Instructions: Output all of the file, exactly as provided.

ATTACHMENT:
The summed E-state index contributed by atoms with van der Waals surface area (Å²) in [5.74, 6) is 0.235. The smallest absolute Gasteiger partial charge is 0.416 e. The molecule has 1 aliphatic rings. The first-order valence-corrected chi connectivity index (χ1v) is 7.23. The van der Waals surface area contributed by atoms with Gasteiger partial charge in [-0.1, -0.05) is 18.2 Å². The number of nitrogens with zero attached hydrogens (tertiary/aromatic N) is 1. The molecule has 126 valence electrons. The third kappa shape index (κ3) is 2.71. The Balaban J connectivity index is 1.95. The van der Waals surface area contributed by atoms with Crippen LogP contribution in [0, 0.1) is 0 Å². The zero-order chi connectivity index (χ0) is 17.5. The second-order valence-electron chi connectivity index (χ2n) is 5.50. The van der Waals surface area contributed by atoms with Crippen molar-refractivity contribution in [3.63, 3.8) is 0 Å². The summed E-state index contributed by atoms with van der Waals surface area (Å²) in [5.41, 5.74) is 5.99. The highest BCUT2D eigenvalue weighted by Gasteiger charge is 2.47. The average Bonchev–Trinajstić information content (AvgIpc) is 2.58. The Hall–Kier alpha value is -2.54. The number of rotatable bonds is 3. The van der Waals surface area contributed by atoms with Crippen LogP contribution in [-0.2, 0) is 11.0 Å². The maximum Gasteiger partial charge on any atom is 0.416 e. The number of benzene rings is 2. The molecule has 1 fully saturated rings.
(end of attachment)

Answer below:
The summed E-state index contributed by atoms with van der Waals surface area (Å²) in [5.74, 6) is 0.235. The smallest absolute Gasteiger partial charge is 0.416 e. The molecule has 1 aliphatic rings. The first-order valence-corrected chi connectivity index (χ1v) is 7.23. The van der Waals surface area contributed by atoms with Gasteiger partial charge in [-0.1, -0.05) is 18.2 Å². The number of nitrogens with zero attached hydrogens (tertiary/aromatic N) is 1. The molecule has 126 valence electrons. The third kappa shape index (κ3) is 2.71. The Balaban J connectivity index is 1.95. The van der Waals surface area contributed by atoms with Crippen LogP contribution in [0, 0.1) is 0 Å². The zero-order chi connectivity index (χ0) is 17.5. The second-order valence-electron chi connectivity index (χ2n) is 5.50. The van der Waals surface area contributed by atoms with Crippen molar-refractivity contribution in [3.63, 3.8) is 0 Å². The summed E-state index contributed by atoms with van der Waals surface area (Å²) in [5.41, 5.74) is 5.99. The highest BCUT2D eigenvalue weighted by Gasteiger charge is 2.47. The average Bonchev–Trinajstić information content (AvgIpc) is 2.58. The Hall–Kier alpha value is -2.54. The number of rotatable bonds is 3. The van der Waals surface area contributed by atoms with Crippen LogP contribution in [-0.2, 0) is 11.0 Å². The maximum Gasteiger partial charge on any atom is 0.416 e. The number of benzene rings is 2. The molecule has 1 fully saturated rings.